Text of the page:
Holocaust survivors deserve more than this

Afghan refugees being resettled in the US will surely benefit from Jewish generosity. Holocaust survivors are starving. Op-ed.

Jack Engelhard ,

Survivors in Kotel Bar Mitzva (file)
Survivors in Kotel Bar Mitzva (file)
Jewish Agency

I wasn’t ready for this, an item telling us that 179,000 Holocaust Survivors live in Israel, but 40,000 of them, 25 percent, live in poverty.

How can this be…I mean about the poverty? Obviously, help coming from various sources is not enough… so are there no children, no grandchildren?

Now this…some 80,000 Holocaust Survivors live in the United States and…and a third of them live in poverty.

This too should not be.

Recently, I read where a particular Jewish group in the US raised millions for Haiti. How nice. Next, surely, Afghanistan.

Afghan refugees being resettled here by the hundreds of thousands will surely benefit from Jewish generosity. Bringing into our neighborhoods the clash of civilizations amounts to lessons unlearned, according to the wisdom of this classic book. Biden is chipping in billions from the government.

The newcomers won’t miss a meal.

Survivor Jews go starving.

Coming to America, Jewish Holocaust refugees never got the red-carpet treatment.

Through various memorials and moments of silence we do pay tribute to this Holocaust generation…these, The Last of the Just…if you recall Andre Schwarz Bart’s book of remembrance…but food on the table ought to come first for the living. This is a precious people who merit our love and respect.

Next, their stories.

If only someone will listen. They have so much wisdom to share from actual experience.

Harrowing, yes. All the more reason attention must be paid.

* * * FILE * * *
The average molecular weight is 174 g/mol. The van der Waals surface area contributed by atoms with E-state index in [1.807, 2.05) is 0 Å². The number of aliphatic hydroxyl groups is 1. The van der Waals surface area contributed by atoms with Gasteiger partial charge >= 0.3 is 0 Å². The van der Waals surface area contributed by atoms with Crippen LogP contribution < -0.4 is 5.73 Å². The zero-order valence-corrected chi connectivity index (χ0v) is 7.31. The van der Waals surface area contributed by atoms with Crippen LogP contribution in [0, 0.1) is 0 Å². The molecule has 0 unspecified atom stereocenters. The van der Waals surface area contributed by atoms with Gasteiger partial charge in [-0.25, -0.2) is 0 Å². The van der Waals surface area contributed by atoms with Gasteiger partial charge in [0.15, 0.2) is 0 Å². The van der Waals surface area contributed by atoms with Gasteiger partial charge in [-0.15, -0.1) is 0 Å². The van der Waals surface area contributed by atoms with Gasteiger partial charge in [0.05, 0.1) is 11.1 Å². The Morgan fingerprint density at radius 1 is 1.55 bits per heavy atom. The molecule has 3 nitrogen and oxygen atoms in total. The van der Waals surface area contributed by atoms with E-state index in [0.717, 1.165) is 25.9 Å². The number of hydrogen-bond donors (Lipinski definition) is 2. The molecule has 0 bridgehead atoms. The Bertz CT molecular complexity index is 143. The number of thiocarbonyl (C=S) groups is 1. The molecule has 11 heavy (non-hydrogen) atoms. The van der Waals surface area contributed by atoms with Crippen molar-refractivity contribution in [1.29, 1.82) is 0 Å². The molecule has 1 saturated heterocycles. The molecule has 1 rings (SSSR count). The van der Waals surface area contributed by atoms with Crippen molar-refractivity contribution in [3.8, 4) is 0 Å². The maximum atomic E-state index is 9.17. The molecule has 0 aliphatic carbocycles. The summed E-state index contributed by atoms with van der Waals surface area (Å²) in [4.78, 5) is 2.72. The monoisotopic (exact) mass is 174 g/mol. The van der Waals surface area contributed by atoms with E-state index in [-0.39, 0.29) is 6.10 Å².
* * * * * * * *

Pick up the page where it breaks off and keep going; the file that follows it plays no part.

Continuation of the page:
Having a story to tell, but no means to tell it…this too is poverty.
Time is short. They won’t be around forever. I told my story here, but not everyone is a writer.

I have been asked to help write their stories and when I was younger I did what I could, but now…who has the strength?

Having a story to tell, but no means to tell it…this too is poverty.

A man visited me a few days before Rosh Hashana. He asked me for help to write his story, perhaps in the simple style in which I wrote my memoir.

Shouldn’t take long, he said…one three-page vignette after another.

So happens that it took me 20 years to get mine done. Simple writing is the hardest to do.

His story begins when…Sophie’s Choice…he sent his parents on a transport to Auschwitz. The Nazis were famous for such tricks.

They would say to the child, one bus leaves for freedom, the other for the camps. Naturally, he pointed to freedom, unaware at the moment that both were headed in the same direction.

He has not gotten over the guilt.

The guilt, this too is famous, as Survivor’s Guilt…a syndrome in which people feel guilty for no reason. There is nothing they did wrong.

My friend Al suffered from this. He alone was spared when he went playing with some friends and got back home to find his entire family slaughtered by Ukraine Nazis.

In America, he became a success, but never successful enough to stop feeling guilty…every day.

This is not necessarily typical. In fact, there is nothing typical about any Survivor story. All are different. All are unique. All need to be told.

All need to be heard before it’s too late.

Fellow Jews who have it made might consider offering a helping hand to their brothers and sisters…if there is anything left over after Haiti.

It is not only for the Haitians and the Afghans where the need is burning.

New York-based bestselling American novelist Jack Engelhard writes regularly for Arutz Sheva.

He wrote the worldwide book-to-movie bestseller “Indecent Proposal,” the authoritative newsroom epic, “The Bathsheba Deadline,” followed by his coming-of-age classics, “The Girls of Cincinnati,” and, the Holocaust-to-Montreal memoir, “Escape from Mount Moriah.” For that and his 1960s epic “The Days of the Bitter End,” contemporaries have hailed him “The last Hemingway, a writer without peer, and the conscience of us all.” Website: www.jackengelhard.com